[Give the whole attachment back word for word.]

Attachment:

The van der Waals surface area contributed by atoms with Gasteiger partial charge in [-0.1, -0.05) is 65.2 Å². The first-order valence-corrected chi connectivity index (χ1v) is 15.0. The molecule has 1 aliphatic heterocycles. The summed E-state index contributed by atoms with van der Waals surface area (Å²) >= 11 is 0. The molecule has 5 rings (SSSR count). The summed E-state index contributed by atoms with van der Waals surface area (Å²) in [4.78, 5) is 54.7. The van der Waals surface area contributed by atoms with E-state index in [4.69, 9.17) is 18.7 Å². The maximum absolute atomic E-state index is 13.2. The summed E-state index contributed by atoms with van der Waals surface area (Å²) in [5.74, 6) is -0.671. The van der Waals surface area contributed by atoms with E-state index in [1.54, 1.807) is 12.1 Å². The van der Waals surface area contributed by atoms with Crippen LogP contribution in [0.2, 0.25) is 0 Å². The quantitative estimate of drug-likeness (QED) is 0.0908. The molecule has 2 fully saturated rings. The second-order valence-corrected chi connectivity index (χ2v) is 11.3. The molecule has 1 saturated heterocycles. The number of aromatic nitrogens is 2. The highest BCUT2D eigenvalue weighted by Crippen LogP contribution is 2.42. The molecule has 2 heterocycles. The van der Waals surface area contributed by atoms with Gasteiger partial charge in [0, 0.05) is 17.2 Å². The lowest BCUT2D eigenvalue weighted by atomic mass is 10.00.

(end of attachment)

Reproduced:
The van der Waals surface area contributed by atoms with Gasteiger partial charge in [-0.1, -0.05) is 65.2 Å². The first-order valence-corrected chi connectivity index (χ1v) is 15.0. The molecule has 1 aliphatic heterocycles. The summed E-state index contributed by atoms with van der Waals surface area (Å²) >= 11 is 0. The molecule has 5 rings (SSSR count). The summed E-state index contributed by atoms with van der Waals surface area (Å²) in [4.78, 5) is 54.7. The van der Waals surface area contributed by atoms with E-state index in [4.69, 9.17) is 18.7 Å². The maximum absolute atomic E-state index is 13.2. The summed E-state index contributed by atoms with van der Waals surface area (Å²) in [5.74, 6) is -0.671. The van der Waals surface area contributed by atoms with E-state index in [1.54, 1.807) is 12.1 Å². The van der Waals surface area contributed by atoms with Crippen LogP contribution in [0.2, 0.25) is 0 Å². The quantitative estimate of drug-likeness (QED) is 0.0908. The molecule has 2 fully saturated rings. The second-order valence-corrected chi connectivity index (χ2v) is 11.3. The molecule has 1 saturated heterocycles. The number of aromatic nitrogens is 2. The highest BCUT2D eigenvalue weighted by Crippen LogP contribution is 2.42. The molecule has 2 heterocycles. The van der Waals surface area contributed by atoms with Gasteiger partial charge in [0, 0.05) is 17.2 Å². The lowest BCUT2D eigenvalue weighted by atomic mass is 10.00.